Hello, dear long-lost readers! Happy New Year! I feel like I've been away for a month, but I'm back and rested and ready to (try to) keep you entertained and inspired in 2011! I had my first shoot of the year yesterday, and while I looked at newborn baby Kate through my lens, I couldn't help but think - however trite it might be - that her life is an empty canvas, a work of art yet to be created.
(Gorgeous, right? More to come soon!)
On my way home, I thought further about that idea... about how as we get older and have experiences and make choices, our canvas is populated with friends and jobs and lovers and children and hobbies and what-have-you, and how we frequently take for granted that our lives are moving in a particular direction. When we least expect them, though, there are major changes in the canvas, by choice or by chance or by acts of god, and we are forced/given the opportunity to recreate areas of our lives anew. Every year, January 1st offers us a paintbrush - we think about the changes we'd like to see and resolve to pursue them.
Last year at this time, I was halfway through a master's degree in nursing, getting ready to start the spring semester, and feeling like I wanted to poke my eyes out. You see, nursing was a second degree for me - a few years out of college, I was living in New York pursuing a job in food writing, feeling jaded by a business focused entirely on hedonism and consumption. I started thinking about my passions and - long story short - decided to go back to school for midwifery. I wanted to find work helping others in a way that would be both meaningful and essential, and helping bring new life into the world seemed to fit the bill. By the time I finished nursing school, had a child of my own, and worked with several midwives as a labor and delivery nurse, though, I began to doubt whether primary care was really the best fit for me. I started the graduate program mostly because that had been my plan all along, but after just two semesters, changed concentrations into a non-clinical field. This left me in the position of being capable of learning the material, but feeling absolutely no drive to do so. Classwork was drudgery - moreso than it had ever been for me. I resented every book I had to read and paper I had to write. Then, somewhere in the second week of January, there was a snafu with my registration, and I ended up having to wade through all the nightmarish red tape that is the collective registrar's/bursar's office for the second time in as many months, but this time, it had to be done in the span of a single day, during which I was caught in a cacophony of hold music with the registrar's office, the irritated voice of my adviser, and the needful cries of my three month-old infant. At one point, I lost it, and my husband, after listening patiently to my entire rant, said: "Quit".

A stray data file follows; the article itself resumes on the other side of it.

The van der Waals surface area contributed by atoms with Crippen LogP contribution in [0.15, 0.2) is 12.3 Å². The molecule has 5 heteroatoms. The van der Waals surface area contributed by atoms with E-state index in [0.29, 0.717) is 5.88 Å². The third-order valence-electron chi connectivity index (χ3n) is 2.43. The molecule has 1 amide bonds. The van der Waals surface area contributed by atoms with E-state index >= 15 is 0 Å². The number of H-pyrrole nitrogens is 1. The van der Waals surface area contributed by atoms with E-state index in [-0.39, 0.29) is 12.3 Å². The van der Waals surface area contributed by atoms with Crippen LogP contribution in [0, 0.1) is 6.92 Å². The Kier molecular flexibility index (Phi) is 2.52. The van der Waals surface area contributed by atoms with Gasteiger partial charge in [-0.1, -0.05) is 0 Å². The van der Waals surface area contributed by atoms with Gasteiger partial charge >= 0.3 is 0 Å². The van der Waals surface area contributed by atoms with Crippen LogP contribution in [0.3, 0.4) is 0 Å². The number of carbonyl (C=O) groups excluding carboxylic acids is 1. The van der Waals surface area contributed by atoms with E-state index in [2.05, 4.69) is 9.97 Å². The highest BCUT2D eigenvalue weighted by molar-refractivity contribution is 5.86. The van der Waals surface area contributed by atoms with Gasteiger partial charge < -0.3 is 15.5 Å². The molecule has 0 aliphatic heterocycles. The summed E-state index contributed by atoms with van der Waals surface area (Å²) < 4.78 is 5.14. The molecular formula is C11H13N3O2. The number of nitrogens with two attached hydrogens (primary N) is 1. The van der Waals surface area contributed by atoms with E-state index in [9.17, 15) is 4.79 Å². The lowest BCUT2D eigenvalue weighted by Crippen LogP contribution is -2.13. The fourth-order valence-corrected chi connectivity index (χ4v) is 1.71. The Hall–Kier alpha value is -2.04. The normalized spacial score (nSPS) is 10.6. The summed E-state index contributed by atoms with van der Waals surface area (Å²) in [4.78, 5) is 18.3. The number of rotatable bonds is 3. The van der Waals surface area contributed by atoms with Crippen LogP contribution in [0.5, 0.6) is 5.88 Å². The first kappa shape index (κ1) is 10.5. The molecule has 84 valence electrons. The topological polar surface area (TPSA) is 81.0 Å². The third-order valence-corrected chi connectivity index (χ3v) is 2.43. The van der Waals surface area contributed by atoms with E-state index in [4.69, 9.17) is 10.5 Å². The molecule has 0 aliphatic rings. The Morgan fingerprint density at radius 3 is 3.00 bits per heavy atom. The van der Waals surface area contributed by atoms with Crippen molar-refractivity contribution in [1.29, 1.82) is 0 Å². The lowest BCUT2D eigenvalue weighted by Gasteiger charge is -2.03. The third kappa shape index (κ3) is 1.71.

"Sure, why not? You hate it."
"But I CAN'T quit! What else am I going to do?"
"Why don't you take some time off of school and really pursue your photography? You always complain that you don't have enough time for it... Maybe you could become a photographer!"
And that, dear readers, is the not-so-brief story of how I took what felt like a wild leap of faith and landed here. A whole fifth of my life's canvas was painted over in the span of the last twelve months, during which time I've taken seven classes and over 10,000 photographs, not a single one of which I've resented. Quite the opposite of getting burned out, the more I learn, the more I want to know. 2010 was a year of dramatic personal and professional growth for me, and I hope 2011 will see more of the same... in fact, I'm working to make sure that it does.
What changes - big and small - await your canvas in 2011?